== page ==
This page covers the major terms used to characterize and describe different water warfare and other water blaster involving games listed at iSoaker.com. This system attempts to classify as many game types and variations as possible, but remains open for improvement if new games arise. The goal here is to assist game organizers when setting up a game to quickly determine whether they have all the requirements necessary to play a particular game.
No matter what the game, all games always have some sort of objective or goal, otherwise it would not be a game. Objectives that are straight-forward, self defining would be simply listed (i.e. Soak your opponents). In other cases, particular objectives may involve special actions or situations to occur; in these cases, the overall objective would be noted (i.e. Capture the flag, Soak the V.I.P./Leader, Hold them off, etc.), while the specific requirements needed to complete the objective would be detailed in the Specific Details and Rules section.Terms under this heading may be used in combination, though some terms of mutually exclusive. The terms used along with their definitions include:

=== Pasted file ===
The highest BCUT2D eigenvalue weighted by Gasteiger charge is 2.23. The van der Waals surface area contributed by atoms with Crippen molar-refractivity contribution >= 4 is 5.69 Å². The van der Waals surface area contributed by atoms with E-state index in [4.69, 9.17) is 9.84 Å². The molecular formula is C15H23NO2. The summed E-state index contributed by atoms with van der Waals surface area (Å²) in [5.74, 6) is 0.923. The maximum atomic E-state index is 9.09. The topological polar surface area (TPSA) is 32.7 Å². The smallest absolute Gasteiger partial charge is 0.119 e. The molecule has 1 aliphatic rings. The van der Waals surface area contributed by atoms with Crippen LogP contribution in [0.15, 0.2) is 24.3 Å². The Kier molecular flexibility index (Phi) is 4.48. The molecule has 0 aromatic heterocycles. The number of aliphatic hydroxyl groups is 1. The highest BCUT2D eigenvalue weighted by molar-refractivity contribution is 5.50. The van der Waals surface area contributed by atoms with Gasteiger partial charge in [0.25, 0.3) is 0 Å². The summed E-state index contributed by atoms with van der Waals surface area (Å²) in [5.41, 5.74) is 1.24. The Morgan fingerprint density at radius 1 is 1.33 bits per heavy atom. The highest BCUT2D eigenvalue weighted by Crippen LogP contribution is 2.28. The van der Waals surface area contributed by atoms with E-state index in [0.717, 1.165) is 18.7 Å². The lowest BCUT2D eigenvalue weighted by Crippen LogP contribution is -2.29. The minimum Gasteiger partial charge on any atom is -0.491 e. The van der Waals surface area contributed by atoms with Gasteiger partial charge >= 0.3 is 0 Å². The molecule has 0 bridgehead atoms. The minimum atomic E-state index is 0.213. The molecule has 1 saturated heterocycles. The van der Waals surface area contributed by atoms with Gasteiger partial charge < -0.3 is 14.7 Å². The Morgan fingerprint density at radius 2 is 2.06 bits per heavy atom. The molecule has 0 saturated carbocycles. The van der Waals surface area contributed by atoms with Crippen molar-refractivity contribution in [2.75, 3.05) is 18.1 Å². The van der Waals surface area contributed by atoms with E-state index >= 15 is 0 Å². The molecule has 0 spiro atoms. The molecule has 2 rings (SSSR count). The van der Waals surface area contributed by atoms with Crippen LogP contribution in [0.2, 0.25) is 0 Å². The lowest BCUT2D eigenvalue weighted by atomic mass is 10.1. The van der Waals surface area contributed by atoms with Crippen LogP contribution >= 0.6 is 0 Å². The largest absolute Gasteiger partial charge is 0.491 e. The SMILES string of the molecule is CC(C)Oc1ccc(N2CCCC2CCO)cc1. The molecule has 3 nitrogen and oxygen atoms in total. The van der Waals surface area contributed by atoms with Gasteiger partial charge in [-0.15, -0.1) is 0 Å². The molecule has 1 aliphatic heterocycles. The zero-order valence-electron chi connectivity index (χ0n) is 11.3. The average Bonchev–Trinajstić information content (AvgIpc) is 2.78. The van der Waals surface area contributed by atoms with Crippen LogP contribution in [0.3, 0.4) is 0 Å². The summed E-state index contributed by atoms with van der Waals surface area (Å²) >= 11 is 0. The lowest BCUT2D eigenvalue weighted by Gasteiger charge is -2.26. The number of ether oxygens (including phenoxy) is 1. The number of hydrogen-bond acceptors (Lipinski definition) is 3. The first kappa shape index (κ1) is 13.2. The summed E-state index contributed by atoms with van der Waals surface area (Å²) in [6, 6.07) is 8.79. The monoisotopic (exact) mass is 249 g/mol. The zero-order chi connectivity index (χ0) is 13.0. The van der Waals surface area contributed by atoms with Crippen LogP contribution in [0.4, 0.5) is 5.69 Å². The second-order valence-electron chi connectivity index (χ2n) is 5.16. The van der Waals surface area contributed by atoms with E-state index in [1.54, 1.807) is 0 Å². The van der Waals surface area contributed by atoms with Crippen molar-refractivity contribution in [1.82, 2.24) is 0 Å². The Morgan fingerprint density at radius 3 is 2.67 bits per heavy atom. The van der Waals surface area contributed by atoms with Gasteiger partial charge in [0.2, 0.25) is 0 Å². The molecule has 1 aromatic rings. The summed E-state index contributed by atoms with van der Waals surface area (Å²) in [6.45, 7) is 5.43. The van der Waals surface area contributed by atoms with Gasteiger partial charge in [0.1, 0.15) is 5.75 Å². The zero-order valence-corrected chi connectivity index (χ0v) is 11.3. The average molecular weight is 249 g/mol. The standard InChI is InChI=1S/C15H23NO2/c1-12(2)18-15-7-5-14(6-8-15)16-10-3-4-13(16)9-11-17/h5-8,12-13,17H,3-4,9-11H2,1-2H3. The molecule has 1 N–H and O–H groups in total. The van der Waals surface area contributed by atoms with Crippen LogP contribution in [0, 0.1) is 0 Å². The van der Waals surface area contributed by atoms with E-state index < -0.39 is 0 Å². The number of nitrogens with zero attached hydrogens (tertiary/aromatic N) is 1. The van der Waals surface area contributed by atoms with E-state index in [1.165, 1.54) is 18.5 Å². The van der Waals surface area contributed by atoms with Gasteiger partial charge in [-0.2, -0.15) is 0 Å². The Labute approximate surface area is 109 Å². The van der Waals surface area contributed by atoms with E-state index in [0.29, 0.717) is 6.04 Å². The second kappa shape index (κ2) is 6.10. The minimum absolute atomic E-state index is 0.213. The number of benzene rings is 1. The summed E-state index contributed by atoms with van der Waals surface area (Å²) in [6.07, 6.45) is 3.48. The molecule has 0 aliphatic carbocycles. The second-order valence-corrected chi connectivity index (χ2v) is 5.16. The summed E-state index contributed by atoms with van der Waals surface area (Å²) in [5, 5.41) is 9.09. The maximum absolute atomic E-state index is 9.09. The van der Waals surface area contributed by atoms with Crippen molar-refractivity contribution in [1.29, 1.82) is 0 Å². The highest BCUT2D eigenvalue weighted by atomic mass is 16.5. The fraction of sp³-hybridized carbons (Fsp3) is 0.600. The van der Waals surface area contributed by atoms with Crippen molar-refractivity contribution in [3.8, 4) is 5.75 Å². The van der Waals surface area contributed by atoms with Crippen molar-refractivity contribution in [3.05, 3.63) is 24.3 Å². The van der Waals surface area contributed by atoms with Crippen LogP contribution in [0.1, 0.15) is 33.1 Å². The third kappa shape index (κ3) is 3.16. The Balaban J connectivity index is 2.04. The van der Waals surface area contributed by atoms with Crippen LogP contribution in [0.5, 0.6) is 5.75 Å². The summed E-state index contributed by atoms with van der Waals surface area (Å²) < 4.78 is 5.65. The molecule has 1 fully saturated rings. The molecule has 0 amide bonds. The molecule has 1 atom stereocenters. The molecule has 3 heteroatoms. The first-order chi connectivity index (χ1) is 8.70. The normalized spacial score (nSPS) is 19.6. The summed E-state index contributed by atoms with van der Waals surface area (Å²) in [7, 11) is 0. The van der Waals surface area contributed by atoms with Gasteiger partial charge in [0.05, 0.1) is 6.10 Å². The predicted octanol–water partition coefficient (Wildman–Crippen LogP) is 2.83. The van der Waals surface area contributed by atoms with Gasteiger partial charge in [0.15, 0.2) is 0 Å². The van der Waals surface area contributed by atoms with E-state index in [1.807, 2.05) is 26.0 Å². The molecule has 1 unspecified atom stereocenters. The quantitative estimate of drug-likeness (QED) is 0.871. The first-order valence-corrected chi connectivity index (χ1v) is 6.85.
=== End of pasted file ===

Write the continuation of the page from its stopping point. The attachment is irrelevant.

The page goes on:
This listing is not expected to be exhaustive and additional terms may be added as needed. Terms can also be used in combination.
This section covers how many Players are required for a particular game and how Players should be grouped, if applicable.
"Number of Players | Distribution" refers to how many Players are needed and/or recommended for a particular game and how participating Players should be subdivided. Many free-for-all type games have no theoretical limit (though some practical limits) while others are rather defined in terms of allowable number of Players. Numbers of allowed and/or recommended Players are denoted as follows:
There are some set terms of how to distribute Players in a game. For some games, every player must fend for themself while other games may call for formal Teams. There are also games which may involve small or individual Players versus a group or games that allow Players to switch Teams during gameplay. While there is an infinite variety of ways Players can be distributed, there are some common terms that can still be applied. However, this term listing is not exhaustive due to the nature of this category.
This section covers how hits / scoring is determined and what the consequence of a hit on a Player is.